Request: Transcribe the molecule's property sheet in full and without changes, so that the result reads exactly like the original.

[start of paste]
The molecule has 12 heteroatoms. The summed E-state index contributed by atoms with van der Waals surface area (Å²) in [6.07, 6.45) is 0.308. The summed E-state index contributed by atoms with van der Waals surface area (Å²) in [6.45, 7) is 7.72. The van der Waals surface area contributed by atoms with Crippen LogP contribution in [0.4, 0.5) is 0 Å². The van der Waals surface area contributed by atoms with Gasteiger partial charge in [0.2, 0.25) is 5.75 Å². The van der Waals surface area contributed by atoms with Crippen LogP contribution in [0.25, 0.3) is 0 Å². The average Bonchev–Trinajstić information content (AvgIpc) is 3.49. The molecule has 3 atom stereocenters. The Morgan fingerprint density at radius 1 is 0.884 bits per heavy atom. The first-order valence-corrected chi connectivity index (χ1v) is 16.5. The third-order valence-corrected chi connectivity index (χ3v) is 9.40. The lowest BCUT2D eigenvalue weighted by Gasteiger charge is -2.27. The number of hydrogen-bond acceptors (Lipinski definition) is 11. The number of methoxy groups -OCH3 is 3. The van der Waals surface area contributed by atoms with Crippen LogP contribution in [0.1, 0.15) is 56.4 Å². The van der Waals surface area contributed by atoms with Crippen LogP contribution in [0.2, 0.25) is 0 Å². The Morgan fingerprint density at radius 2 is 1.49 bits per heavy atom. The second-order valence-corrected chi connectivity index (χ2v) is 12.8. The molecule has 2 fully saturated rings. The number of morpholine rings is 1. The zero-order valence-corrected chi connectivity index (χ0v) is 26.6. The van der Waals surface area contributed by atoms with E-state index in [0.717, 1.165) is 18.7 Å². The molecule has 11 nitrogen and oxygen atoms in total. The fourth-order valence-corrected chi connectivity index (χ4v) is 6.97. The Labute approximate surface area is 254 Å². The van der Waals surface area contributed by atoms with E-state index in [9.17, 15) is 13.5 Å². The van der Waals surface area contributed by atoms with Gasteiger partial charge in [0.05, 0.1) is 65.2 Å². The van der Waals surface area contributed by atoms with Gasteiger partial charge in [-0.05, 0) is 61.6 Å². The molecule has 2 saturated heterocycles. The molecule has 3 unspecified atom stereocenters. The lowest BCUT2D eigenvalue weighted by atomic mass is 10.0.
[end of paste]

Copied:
The molecule has 12 heteroatoms. The summed E-state index contributed by atoms with van der Waals surface area (Å²) in [6.07, 6.45) is 0.308. The summed E-state index contributed by atoms with van der Waals surface area (Å²) in [6.45, 7) is 7.72. The van der Waals surface area contributed by atoms with Crippen LogP contribution in [0.4, 0.5) is 0 Å². The van der Waals surface area contributed by atoms with Gasteiger partial charge in [0.2, 0.25) is 5.75 Å². The van der Waals surface area contributed by atoms with Crippen LogP contribution in [0.25, 0.3) is 0 Å². The average Bonchev–Trinajstić information content (AvgIpc) is 3.49. The molecule has 3 atom stereocenters. The Morgan fingerprint density at radius 1 is 0.884 bits per heavy atom. The first-order valence-corrected chi connectivity index (χ1v) is 16.5. The third-order valence-corrected chi connectivity index (χ3v) is 9.40. The lowest BCUT2D eigenvalue weighted by Gasteiger charge is -2.27. The number of hydrogen-bond acceptors (Lipinski definition) is 11. The number of methoxy groups -OCH3 is 3. The van der Waals surface area contributed by atoms with Crippen LogP contribution in [0.1, 0.15) is 56.4 Å². The van der Waals surface area contributed by atoms with Crippen LogP contribution in [0.2, 0.25) is 0 Å². The Morgan fingerprint density at radius 2 is 1.49 bits per heavy atom. The second-order valence-corrected chi connectivity index (χ2v) is 12.8. The molecule has 2 fully saturated rings. The number of morpholine rings is 1. The zero-order valence-corrected chi connectivity index (χ0v) is 26.6. The van der Waals surface area contributed by atoms with E-state index in [0.717, 1.165) is 18.7 Å². The molecule has 11 nitrogen and oxygen atoms in total. The fourth-order valence-corrected chi connectivity index (χ4v) is 6.97. The Labute approximate surface area is 254 Å². The van der Waals surface area contributed by atoms with E-state index in [9.17, 15) is 13.5 Å². The van der Waals surface area contributed by atoms with Gasteiger partial charge in [0.05, 0.1) is 65.2 Å². The van der Waals surface area contributed by atoms with Gasteiger partial charge in [-0.05, 0) is 61.6 Å². The molecule has 2 saturated heterocycles. The molecule has 3 unspecified atom stereocenters. The lowest BCUT2D eigenvalue weighted by atomic mass is 10.0.